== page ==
I’ve seen people online peddle the misguided idea that Palestinian freedom and queer freedom are at odds with each other because queer Palestinians seek asylum from persecution in Israel. Indeed, Israel has an official policy to grant temporary stay permits to LGTBQ+ folks from the West Bank and in some cases has issued work permits. Israel also has cultivated a reputation for being an ultra queer friendly destination, though as queer feminist Jewish activist Ashley Bohrer has written, the deliberate pinkwashing of Israel seriously obscures a lot of the lived realities of queer Palestinians living in Israel: “This so-called gay-friendly state of Israel preys on the vulnerability of queer Palestinians, a vulnerability that many of us who live in ‘progressive’ ‘human rights-friendly’ countries still face.”
A longread feature in the independent nonprofit magazine run by Israeli and Palestinian journalists +972 Magazine similarly highlights stories from asylum-seeking queer Palestinians that contradict the dominant narrative of Israel as a LGBTQ+ safe haven, suggesting it’s only a safe haven for some. These queer Palestinians often face financial abuse, restrictions on access to healthcare, and other forms of discrimination and abuse. And while many of the sources interviewed indeed experienced violence in their homeland, it’s clear from reading these testimonies that things are not as simple as it being safe for all LGBTQ+ folks in Israel and unsafe in Palestine. In 2014, an op-ed published in the Israeli newspaper Haaretz urged the IDF to stop its practice of blackmailing gay Palestinians. So even within Israel, there is pushback against the notion that Israel can function as a refuge for queer Palestinians.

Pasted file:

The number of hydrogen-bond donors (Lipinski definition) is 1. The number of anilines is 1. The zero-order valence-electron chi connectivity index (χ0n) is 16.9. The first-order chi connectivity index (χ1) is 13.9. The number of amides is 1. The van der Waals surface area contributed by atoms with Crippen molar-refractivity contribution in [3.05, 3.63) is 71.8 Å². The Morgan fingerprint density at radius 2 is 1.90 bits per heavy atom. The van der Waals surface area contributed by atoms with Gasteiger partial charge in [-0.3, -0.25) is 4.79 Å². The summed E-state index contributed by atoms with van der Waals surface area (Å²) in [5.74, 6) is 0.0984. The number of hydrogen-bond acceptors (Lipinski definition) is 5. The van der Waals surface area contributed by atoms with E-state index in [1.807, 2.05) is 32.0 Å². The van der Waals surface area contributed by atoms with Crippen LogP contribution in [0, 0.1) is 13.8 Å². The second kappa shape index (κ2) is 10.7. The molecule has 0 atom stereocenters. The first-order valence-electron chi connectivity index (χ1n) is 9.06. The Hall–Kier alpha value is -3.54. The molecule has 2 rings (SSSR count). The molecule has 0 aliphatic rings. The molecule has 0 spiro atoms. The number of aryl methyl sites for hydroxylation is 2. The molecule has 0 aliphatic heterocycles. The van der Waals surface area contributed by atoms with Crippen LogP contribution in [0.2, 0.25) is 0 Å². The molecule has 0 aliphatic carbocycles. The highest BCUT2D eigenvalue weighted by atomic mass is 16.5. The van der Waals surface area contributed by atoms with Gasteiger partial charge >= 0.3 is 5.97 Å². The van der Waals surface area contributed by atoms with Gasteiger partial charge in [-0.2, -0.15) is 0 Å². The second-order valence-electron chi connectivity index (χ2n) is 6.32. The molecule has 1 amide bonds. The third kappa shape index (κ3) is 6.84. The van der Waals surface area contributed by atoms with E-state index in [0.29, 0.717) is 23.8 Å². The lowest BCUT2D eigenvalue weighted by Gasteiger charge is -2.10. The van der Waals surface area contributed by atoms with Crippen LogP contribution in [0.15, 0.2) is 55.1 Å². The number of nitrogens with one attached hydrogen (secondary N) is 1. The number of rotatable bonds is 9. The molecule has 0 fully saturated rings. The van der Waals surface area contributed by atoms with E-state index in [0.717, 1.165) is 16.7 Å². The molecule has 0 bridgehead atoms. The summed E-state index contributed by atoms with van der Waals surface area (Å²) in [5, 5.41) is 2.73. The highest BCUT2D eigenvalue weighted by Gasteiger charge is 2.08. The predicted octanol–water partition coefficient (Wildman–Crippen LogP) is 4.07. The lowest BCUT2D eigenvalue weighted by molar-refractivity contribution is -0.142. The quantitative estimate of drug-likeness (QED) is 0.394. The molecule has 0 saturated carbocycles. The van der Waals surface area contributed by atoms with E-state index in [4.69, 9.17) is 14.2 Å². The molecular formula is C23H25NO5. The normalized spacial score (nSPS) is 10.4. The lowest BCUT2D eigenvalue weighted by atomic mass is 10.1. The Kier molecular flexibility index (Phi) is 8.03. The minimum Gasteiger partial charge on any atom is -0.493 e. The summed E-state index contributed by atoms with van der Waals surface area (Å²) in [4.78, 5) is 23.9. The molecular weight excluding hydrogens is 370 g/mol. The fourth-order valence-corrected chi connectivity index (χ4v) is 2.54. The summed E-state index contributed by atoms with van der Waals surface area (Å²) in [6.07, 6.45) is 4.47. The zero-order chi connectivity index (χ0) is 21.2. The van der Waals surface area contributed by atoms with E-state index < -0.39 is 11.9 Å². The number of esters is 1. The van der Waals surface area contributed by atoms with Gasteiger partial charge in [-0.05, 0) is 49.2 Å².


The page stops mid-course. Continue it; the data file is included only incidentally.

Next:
Social justice movements do not exist in a vacuum, often intersecting in meaningful ways. There is a long history of queer artists, activists, and thinkers speaking and writing extensively on the importance of standing in solidarity with Palestine. In fact, almost all of my own personal consciousness raising about Palestine came from listening to and reading queer activists — first in a collective for women of color I was involved in at University of Michigan, and then far beyond my personal circles when I started reading more queer theorists and activists during my early years of coming out.
“I do not believe that our sexuality, gender expression and bodies can be liberated without making a ferocious mobilization against imperialist war and racism an integral part of our struggle,” Leslie Feinberg said at the Al-Fatiha international retreat in Washington in 2002. I highly recommend reading the linked full transcript of the speech. Feinberg explicitly touches on the problems with pitting queer folks against Palestine: